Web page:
With Hog fans still seemingly in a bit of a funk after last weekend's debacle in Oxford, we thought we'd try to cheer you up by talking about ... Razorback basketball! Seriously speaking, though, this week did seem to be a good time to talk some hoops. And there are few better to talk hoops with than John Gasaway, who writes about college basketball for Basketball Prospectus, a site dedicated in part to detailed statistical analysis of the sport. John also has a book coming out soon: "The Basketball Prospectus 2010 Major-Conference Preview." Many, many thanks to John for his time.
The Prospectus sites are known for going beyond the obvious statistics to provide a more complete and nuanced picture of a player or a team's strength and weaknesses. Therefore, we're interested to ask you this: Was last year's team truly as bad as its 2-15 finish? Or, are there reasons to believe that the team is closer to being a good one than it may appear?
I'm really not sure how much consolation this will be but, yes, the Hogs were indeed better than their record. Anyway, a little bit better.
John Pelphrey's team was outscored by 0.11 points for every possession they played against the SEC. Typically a team performing at that level over 16 games will win four of them. Your team won just two. Chalk that up to losing at home by two to Tennessee and by three to LSU, as well as losing in OT at South Carolina. Close games were unusually unkind to your team in 2009.
That being said, even 4-12 isn't going to trigger dancing in the streets of downtown Fayetteville. The Razorbacks were sub-par on both sides of the ball in '09 but they were especially weak on defense. SEC opponents made an absurd 41 percent of their threes against this D. The good news is opponent 3FG percentage has a strong tendency to gravitate toward normalcy from year to year. I don't foresee this team becoming lockdown-tough on the perimeter or anything, but fewer makes from opponents beyond the arc in 2010 is highly probable.
What is your take on the Hogs' incoming recruiting class? Does it have the necessary talent to help the Hogs improve significantly?
Well, your staff's certainly high on Marshawn Powell, aren't they? Usually coaches like to hem and haw about freshmen and talk about how the young men are "coming along" and getting used to the rigors of the intense drills, etc. But with Powell I've already been hearing terms like "beast" and even "NBA." Wow.
What's interesting to me, though, is that we're talking about freshmen with a roster that returns so much of its experience from last year, including a rather beastly Michael Washington.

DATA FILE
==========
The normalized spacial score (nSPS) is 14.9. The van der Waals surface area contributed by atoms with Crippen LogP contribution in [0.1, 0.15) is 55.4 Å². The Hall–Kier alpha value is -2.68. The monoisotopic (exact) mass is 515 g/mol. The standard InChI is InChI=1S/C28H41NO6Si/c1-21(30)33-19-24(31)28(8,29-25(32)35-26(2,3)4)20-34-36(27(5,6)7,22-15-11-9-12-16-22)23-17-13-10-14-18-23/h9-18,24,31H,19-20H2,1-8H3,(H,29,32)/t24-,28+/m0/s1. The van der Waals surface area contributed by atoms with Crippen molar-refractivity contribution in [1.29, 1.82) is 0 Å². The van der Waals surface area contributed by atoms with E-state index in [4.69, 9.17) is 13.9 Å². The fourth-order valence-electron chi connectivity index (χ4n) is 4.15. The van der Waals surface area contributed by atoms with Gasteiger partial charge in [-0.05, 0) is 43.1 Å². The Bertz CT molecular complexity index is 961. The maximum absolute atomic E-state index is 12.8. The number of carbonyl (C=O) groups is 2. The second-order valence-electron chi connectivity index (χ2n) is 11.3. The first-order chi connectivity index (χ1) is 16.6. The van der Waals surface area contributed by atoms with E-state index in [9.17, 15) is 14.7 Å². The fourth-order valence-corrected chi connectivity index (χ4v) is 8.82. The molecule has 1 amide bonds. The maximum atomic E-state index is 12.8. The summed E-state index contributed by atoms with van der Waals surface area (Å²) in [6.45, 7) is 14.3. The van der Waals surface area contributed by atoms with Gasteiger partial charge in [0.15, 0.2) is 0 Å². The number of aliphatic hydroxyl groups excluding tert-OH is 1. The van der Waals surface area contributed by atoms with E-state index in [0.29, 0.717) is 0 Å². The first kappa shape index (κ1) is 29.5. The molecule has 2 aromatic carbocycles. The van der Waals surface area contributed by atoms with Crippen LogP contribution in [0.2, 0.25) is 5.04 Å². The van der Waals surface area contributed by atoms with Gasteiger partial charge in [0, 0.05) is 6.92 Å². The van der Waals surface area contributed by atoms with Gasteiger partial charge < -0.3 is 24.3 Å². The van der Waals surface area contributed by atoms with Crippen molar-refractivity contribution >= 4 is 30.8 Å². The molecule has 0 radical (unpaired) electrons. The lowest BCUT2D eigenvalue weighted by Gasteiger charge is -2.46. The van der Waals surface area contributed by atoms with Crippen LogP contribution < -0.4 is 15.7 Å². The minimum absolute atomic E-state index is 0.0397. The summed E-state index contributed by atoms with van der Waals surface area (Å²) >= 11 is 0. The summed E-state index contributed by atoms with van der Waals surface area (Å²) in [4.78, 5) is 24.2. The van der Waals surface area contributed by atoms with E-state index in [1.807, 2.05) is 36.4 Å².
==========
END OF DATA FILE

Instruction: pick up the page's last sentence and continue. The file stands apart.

This may not be much to get excited about considering last season's record, but the Hogs do return their top four scorers from last year - Michael Washington, Courtney Fortson, Rotnei Clarke and Stefan Welsh. How much improvement can we expect out of this quartet?
Be of good cheer! In the offseason I did some tinkering with a projection system based on 272 seasons played by major- and near-major conference teams since 2006 and "found" what I already assumed: Returning minutes and simple regression to the mean are two powerful forces in this here sport. Arkansas will have both forces working in their favor this year. Not that you should book your hotel for Indy in early April, of course. Just that wins will be more plentiful.
Considering that John Pelphrey has only been in Fayetteville for two seasons, this may be a tough and/or unfair question to ask, but we're not afraid to be tough and/or unfair. So, here goes: Do you think he has the chops necessary to rebuild the program to where it's once again a major player on the national scene?
No one knows, least of all Pelphrey, but that's how this thing called college basketball works. In 1995 Michigan State didn't know how Tom Izzo would turn out, and in 1999 Missouri didn't know how Quin Snyder would turn out. If you're an AD it'd be nice if Roy Williams or Bill Self would come coach for you, but since they're already employed you throw your relatively unproven coach out there and see what happens.
Pelphrey was hired on the strength of a 2007 South Alabama team that took very good care of the ball but lost its last five games, including a two-point contest and two OT losses. (Sound familiar? Somebody buy this guy a rabbit's foot!) Very unusual finish for a coach about to get the call from the big leagues. Interestingly, Arkansas already does pretty well at minimizing turnovers. You wouldn't think that would be the case with a young 2-14 team but turnovers weren't the problem.
Finally, what is your prediction for this year's Razorbacks?
A 7-9 record in the SEC and way too much lawyer talk!